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Friday 23 February 2018
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As Warmer Months Approach, Questions Surrounding How to Protect Against the Zika Virus Remain Pertinent

According to The Huffington Post, health officials have announced that U.S. cities and states need to start thinking more seriously about adopting new mosquito fighting strategies to fight the possibility of a Zika virus outbreak — especially with the coming of warmer weather.

The disease-carrying mosquitoes pose a much larger threat than did, for instance, the the bed-bug epidemic, which 99.6% of all pest professionals treated in 2015, because of health risks.

This past February saw the declaration of a global health emergency by the World Health Organization as the virus spread form Brazil to the rest of the Americas. A health defect linked to the virus can cause microcephaly in infants and Guillan-Barre syndrome, which can result in paralysis, in adults.

According to the U.S. Centers for Disease Control and Prevention, the mosquito species that carries the virus, Aedes Aegypti, lives in and around homes — meaning traditional insecticides are largely futile for prevention.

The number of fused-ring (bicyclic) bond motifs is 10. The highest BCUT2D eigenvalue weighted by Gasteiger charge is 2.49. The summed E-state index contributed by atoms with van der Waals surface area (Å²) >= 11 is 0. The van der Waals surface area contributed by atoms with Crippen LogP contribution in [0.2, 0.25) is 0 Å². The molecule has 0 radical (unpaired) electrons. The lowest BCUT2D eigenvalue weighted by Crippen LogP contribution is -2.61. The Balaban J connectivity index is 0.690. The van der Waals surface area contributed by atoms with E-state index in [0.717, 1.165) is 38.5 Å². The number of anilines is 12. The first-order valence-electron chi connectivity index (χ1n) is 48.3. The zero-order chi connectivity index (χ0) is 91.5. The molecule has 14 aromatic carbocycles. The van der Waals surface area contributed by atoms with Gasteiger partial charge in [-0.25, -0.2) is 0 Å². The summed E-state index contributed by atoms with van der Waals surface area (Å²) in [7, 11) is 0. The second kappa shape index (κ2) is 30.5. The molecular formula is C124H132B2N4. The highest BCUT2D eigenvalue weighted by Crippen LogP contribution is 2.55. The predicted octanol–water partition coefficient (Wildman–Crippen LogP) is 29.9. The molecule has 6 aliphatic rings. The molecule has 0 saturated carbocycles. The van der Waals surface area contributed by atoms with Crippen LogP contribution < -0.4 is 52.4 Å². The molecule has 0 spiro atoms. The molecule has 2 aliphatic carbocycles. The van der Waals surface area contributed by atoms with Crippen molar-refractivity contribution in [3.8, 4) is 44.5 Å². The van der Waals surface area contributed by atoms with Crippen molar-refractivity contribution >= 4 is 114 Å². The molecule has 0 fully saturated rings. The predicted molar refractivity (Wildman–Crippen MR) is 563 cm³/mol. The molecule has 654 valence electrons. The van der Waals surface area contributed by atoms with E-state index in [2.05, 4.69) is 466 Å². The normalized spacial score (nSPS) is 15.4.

CDC Director Dr. Thomas Frieden encourages health departments to take what he calls the “four corners approach” by targeting the mosquitoes indoors and outdoors, as well as the larva and adult insects.

Frieden is optimistic. “We think we can at least have significant knockdown and potentially significant disease control,” he told state and local health officials at a “Zika Action Plan Summit” in Atlanta.

Indeed, efforts to squash the virus in its path before it could spread to the U.S. were seriously thwarted when it refused President Barack Obama’s request for $1.9 billion in special funds.

More recently, House Speaker Paul Ryan said, “There is plenty of money in the pipeline right now, money that is not going to Ebola, that was already in the pipeline, that can go immediately to Zika.”

The costs of dealing with Zika are one of the barriers many officials face; the estimated cost for Zika preparedness for New York City alone, which had previously seen outbreaks of dengue and yellow fever, is $5 million.




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